The organic solvent can be any hydrocarbon capable of extracting at least a portion of the bitumen from tar sands. Preferably, the solvent is one which dissolves substantially all the bitumen content of the tar sands and which has low viscosity to raise the filtration rate. Suitable solvents include hydrocarbons of carbon number 1 through 15 unsubstituted or substituted by at least one nitrogen, oxygen, halogen, or sulfur atom. Typical such solvents include toluene, chlorinated solvents such as chloroform and methylene chloride, and paraffins of carbon number 5-9 such as heptane. A preferred solvent is heptane because of its low viscosity and effectiveness in extracting substantially all of the bitumen.
The apparatus used in the invention is discussed in greater detail in conjunction with the preferred embodiment in FIG. 1. Bitumen containing diatomite 10 which have been mined and crushed to about 1/2 inch top size in any convenient manner enter mixing extraction vessel 11, which is any tank or vessel suitable for mixing tar sands with solvent. The diatomite is contacted and mixed with solvent 12 for a time and at a temperature sufficient to dissolve most of the bitumen, preferably about 1/2 hour at a temperature of about 150 comprises spent diatomite, dissolved bitumen and organic solvent. The spent diatomite include coarser and finer particles and are those from which at least a portion and preferably all of the original bitumen has been removed. The dissolved bitumen content of the slurry 13 is preferably above about 10 weight %.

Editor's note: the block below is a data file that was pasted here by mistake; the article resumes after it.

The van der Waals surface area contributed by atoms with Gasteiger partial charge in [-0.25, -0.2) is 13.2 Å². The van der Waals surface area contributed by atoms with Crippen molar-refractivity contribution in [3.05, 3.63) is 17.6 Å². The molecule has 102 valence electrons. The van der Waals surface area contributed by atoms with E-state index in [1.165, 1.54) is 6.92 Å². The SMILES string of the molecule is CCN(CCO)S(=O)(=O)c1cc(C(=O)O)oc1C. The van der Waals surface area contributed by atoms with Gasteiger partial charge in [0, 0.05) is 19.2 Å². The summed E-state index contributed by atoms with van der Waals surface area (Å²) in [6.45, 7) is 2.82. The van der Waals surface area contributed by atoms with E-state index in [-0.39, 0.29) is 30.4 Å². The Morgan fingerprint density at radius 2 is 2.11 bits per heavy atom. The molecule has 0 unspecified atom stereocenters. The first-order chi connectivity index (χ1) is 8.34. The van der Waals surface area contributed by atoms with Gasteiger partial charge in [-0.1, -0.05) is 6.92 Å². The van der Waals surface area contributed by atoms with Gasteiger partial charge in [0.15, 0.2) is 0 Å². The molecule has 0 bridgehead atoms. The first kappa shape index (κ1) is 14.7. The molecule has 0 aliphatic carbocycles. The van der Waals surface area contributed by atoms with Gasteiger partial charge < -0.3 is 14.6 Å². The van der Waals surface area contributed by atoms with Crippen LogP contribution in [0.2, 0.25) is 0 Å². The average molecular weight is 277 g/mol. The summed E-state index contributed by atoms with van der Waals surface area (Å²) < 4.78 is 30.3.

The slurry 13 enters hydrocyclone 14 for removal of coarse spent diatomite which can interfere with filtration through the filter cake. Preferably the cyclone removes substantially all diatomite larger than 10 mesh in underflow 15. Fresh solvent 17 is added to wash the removed diatomite in stream 15 before entering hydrocyclone 18. Here, the washed diatomite is removed in underflow 19 and goes to filter 21 which can be any suitable filter. Filtered diatomite 22 goes to disposal and recovered solvent 23 is combined with overflow streams 16 and 20 as stream 24. Stream 24 thus comprises the slurry of spent diatomite, substantially all of which is smaller than 10 mesh, bitumen and solvent, and is ready for splitting.
Stream 24 enters hydrocyclone separating device 25 for splitting the slurry into two streams. The separating device is preferably a hydrocyclone of a size suited to amounts of slurry processed. For example, a 10 inch hydrocyclone can be used to process about 368 gallons per minute of a 50 weight % solids slurry. Other separating devices can be used but hydrocyclones are preferred because they are capable of fast, continuous processing of large volumes of slurry and of splitting the slurry into streams containing the desired spent diatomite (or tar sands) size.